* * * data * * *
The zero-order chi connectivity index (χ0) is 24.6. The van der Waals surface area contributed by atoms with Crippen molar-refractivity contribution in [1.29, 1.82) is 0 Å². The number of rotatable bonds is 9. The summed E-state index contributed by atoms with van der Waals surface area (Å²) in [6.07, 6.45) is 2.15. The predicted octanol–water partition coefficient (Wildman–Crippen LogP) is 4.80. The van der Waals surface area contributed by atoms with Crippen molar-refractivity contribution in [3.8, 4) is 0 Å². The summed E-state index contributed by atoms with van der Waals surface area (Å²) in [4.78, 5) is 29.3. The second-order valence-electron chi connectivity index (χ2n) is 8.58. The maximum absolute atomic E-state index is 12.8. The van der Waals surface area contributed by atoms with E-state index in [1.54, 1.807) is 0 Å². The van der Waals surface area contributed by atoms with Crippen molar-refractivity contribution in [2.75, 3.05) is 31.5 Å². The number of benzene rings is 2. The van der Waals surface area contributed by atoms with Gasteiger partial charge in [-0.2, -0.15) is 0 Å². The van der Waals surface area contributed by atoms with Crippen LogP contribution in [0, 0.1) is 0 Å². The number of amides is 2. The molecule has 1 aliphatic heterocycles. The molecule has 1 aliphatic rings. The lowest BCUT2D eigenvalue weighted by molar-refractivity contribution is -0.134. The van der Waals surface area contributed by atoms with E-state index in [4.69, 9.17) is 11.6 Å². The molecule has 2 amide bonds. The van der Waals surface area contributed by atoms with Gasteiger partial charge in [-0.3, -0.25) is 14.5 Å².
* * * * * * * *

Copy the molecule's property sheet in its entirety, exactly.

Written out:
The zero-order chi connectivity index (χ0) is 24.6. The van der Waals surface area contributed by atoms with Crippen molar-refractivity contribution in [1.29, 1.82) is 0 Å². The number of rotatable bonds is 9. The summed E-state index contributed by atoms with van der Waals surface area (Å²) in [6.07, 6.45) is 2.15. The predicted octanol–water partition coefficient (Wildman–Crippen LogP) is 4.80. The van der Waals surface area contributed by atoms with Crippen molar-refractivity contribution in [3.8, 4) is 0 Å². The summed E-state index contributed by atoms with van der Waals surface area (Å²) in [4.78, 5) is 29.3. The second-order valence-electron chi connectivity index (χ2n) is 8.58. The maximum absolute atomic E-state index is 12.8. The van der Waals surface area contributed by atoms with E-state index in [1.54, 1.807) is 0 Å². The van der Waals surface area contributed by atoms with Crippen molar-refractivity contribution in [2.75, 3.05) is 31.5 Å². The number of benzene rings is 2. The van der Waals surface area contributed by atoms with Gasteiger partial charge in [-0.2, -0.15) is 0 Å². The van der Waals surface area contributed by atoms with Crippen LogP contribution in [0, 0.1) is 0 Å². The number of amides is 2. The molecule has 1 aliphatic heterocycles. The molecule has 1 aliphatic rings. The lowest BCUT2D eigenvalue weighted by molar-refractivity contribution is -0.134. The van der Waals surface area contributed by atoms with E-state index in [4.69, 9.17) is 11.6 Å². The molecule has 2 amide bonds. The van der Waals surface area contributed by atoms with Gasteiger partial charge in [-0.3, -0.25) is 14.5 Å².